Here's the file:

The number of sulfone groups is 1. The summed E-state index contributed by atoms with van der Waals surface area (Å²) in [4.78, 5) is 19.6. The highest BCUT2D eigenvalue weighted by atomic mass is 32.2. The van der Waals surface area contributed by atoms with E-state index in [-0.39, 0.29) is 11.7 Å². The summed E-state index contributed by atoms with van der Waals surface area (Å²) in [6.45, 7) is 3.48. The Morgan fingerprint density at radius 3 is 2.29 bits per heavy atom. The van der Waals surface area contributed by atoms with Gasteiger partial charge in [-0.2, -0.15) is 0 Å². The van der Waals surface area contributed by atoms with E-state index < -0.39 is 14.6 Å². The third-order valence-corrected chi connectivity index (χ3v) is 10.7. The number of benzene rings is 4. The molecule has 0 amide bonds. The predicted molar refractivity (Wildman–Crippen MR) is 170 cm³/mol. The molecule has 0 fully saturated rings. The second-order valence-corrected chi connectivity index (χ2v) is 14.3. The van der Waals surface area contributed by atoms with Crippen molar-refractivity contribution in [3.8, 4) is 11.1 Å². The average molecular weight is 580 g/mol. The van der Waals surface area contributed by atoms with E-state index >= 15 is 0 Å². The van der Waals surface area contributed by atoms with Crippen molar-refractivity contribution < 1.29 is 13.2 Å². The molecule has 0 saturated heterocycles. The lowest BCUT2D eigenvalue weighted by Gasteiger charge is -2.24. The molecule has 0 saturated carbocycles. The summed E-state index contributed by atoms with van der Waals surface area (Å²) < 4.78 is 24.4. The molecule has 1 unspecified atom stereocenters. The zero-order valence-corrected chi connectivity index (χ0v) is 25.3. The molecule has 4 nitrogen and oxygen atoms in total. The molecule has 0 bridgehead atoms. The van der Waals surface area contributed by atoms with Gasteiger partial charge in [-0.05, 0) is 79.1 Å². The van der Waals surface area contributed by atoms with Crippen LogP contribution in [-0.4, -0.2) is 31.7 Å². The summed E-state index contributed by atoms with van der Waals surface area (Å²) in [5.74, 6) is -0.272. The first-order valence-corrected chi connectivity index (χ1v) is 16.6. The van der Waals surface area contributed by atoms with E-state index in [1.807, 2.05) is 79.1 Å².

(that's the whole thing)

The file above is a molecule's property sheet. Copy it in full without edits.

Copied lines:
The number of sulfone groups is 1. The summed E-state index contributed by atoms with van der Waals surface area (Å²) in [4.78, 5) is 19.6. The highest BCUT2D eigenvalue weighted by atomic mass is 32.2. The van der Waals surface area contributed by atoms with E-state index in [-0.39, 0.29) is 11.7 Å². The summed E-state index contributed by atoms with van der Waals surface area (Å²) in [6.45, 7) is 3.48. The Morgan fingerprint density at radius 3 is 2.29 bits per heavy atom. The van der Waals surface area contributed by atoms with Gasteiger partial charge in [-0.2, -0.15) is 0 Å². The van der Waals surface area contributed by atoms with E-state index < -0.39 is 14.6 Å². The third-order valence-corrected chi connectivity index (χ3v) is 10.7. The number of benzene rings is 4. The molecule has 0 amide bonds. The predicted molar refractivity (Wildman–Crippen MR) is 170 cm³/mol. The molecule has 0 fully saturated rings. The second-order valence-corrected chi connectivity index (χ2v) is 14.3. The van der Waals surface area contributed by atoms with Crippen molar-refractivity contribution in [3.8, 4) is 11.1 Å². The average molecular weight is 580 g/mol. The van der Waals surface area contributed by atoms with E-state index >= 15 is 0 Å². The van der Waals surface area contributed by atoms with Crippen molar-refractivity contribution < 1.29 is 13.2 Å². The molecule has 0 saturated heterocycles. The lowest BCUT2D eigenvalue weighted by Gasteiger charge is -2.24. The molecule has 0 saturated carbocycles. The summed E-state index contributed by atoms with van der Waals surface area (Å²) < 4.78 is 24.4. The molecule has 1 unspecified atom stereocenters. The zero-order valence-corrected chi connectivity index (χ0v) is 25.3. The molecule has 4 nitrogen and oxygen atoms in total. The molecule has 0 bridgehead atoms. The van der Waals surface area contributed by atoms with Gasteiger partial charge in [-0.05, 0) is 79.1 Å². The van der Waals surface area contributed by atoms with Crippen LogP contribution in [-0.4, -0.2) is 31.7 Å². The summed E-state index contributed by atoms with van der Waals surface area (Å²) in [5.74, 6) is -0.272. The first-order valence-corrected chi connectivity index (χ1v) is 16.6. The van der Waals surface area contributed by atoms with E-state index in [1.807, 2.05) is 79.1 Å².